Brexit Voted Down 348-225 In UK’s House Of Lords, More Defeats Expected

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Brexit is the abbreviation standing for “British Exit.” The term is in reference to the United Kingdom’s decision, in June of 2016, to leave the European Union (EU). As a result of the decision to divorce from the Union, the British pound fell to its lowest level in over 30 years.

Home Secretary Theresa May took over for Prime Minister David Cameron as the leader of the Conservative party, as well as becoming Prime Minister herself. The Brexit process officially began on March 29, 2017. Theresa May utilized Article 50 of the Lisbon Treaty. Until now, no other country has ever used Article 50 to voluntarily leave the EU. By invoking Article 50, May formally declared the United Kingdom’s plan to depart from the EU.

A Member State who wishes to leave the EU must notify the European Council of it’s intent to do so. The Union will negotiate an agreement which sets out any arrangements to be made for the withdrawal. These negotiations will take into account what effect Brexit will have on any future affiliation with the Union.

In assembly today, the first in a series of challenges to the Brexit bill, the House of Lords defeated the Government on the European Union withdrawal bill. Peers have voted in favor of remaining in the EU. This defeat may force Prime Minister Theresa May to rethink her position.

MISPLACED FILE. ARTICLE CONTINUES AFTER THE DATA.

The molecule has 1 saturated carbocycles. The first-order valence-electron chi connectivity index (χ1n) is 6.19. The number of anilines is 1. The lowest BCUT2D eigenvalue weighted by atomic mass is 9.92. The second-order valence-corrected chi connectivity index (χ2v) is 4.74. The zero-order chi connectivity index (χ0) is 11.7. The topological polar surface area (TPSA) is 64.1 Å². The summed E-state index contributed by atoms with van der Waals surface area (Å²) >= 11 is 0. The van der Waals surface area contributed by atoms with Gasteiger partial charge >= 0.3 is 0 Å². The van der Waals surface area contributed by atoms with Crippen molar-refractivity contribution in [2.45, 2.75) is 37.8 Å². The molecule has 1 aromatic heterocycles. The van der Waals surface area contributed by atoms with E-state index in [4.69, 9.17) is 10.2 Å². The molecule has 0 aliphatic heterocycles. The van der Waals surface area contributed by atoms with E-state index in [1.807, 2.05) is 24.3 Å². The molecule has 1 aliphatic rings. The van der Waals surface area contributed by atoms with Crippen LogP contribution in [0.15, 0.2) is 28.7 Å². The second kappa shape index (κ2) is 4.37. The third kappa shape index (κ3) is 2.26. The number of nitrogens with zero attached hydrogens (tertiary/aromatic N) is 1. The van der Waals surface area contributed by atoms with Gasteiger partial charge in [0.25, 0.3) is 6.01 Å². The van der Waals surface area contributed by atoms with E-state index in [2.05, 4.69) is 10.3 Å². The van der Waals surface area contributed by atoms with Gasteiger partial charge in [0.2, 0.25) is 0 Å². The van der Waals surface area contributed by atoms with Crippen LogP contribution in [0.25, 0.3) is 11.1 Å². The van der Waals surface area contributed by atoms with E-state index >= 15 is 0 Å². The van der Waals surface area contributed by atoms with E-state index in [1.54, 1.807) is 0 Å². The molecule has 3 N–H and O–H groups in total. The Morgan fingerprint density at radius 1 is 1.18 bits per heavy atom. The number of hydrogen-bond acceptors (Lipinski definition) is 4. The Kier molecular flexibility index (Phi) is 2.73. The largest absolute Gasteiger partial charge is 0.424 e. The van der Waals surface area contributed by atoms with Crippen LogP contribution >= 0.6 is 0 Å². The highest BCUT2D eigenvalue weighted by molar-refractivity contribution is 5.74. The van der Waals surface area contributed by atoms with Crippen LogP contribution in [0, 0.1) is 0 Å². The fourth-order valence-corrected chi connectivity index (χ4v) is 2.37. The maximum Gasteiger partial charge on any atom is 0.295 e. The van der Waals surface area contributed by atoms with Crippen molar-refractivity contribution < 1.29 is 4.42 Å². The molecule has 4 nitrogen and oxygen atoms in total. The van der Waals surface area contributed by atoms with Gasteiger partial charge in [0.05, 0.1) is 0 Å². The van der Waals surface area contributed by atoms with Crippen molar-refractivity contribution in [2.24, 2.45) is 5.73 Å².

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Former Tory minister Lord Forsyth warned the peers before the voting took place. He implied that they were “playing with fire” in their efforts to “overturn the wishes” of British people, who voted in 2016 to disband from the European Union.

The House of Lords voted in favor of a plan that requires ministers to “report on steps to negotiate a continued EU-UK customs union.” The final vote outcome was 348-225. BBC News reported that 24 Conservatives opted to vote against the government today. Among those were “former ministers Lord Heseltine, Lord Lansley and Lord Willetts.”

The Ministers stated that they were, in fact, disappointed with today’s outcome. It will not, however, stop them from continuing on with their original plans to leave the EU.

The government does not have the majority vote. Today’s defeat is the first, but more are expected.

Brexit secretary Keir Starmer saluted the decision this afternoon, begging the Prime Minister May to “listen to the growing chorus of voices who are urging her to drop her red line on a customs union.”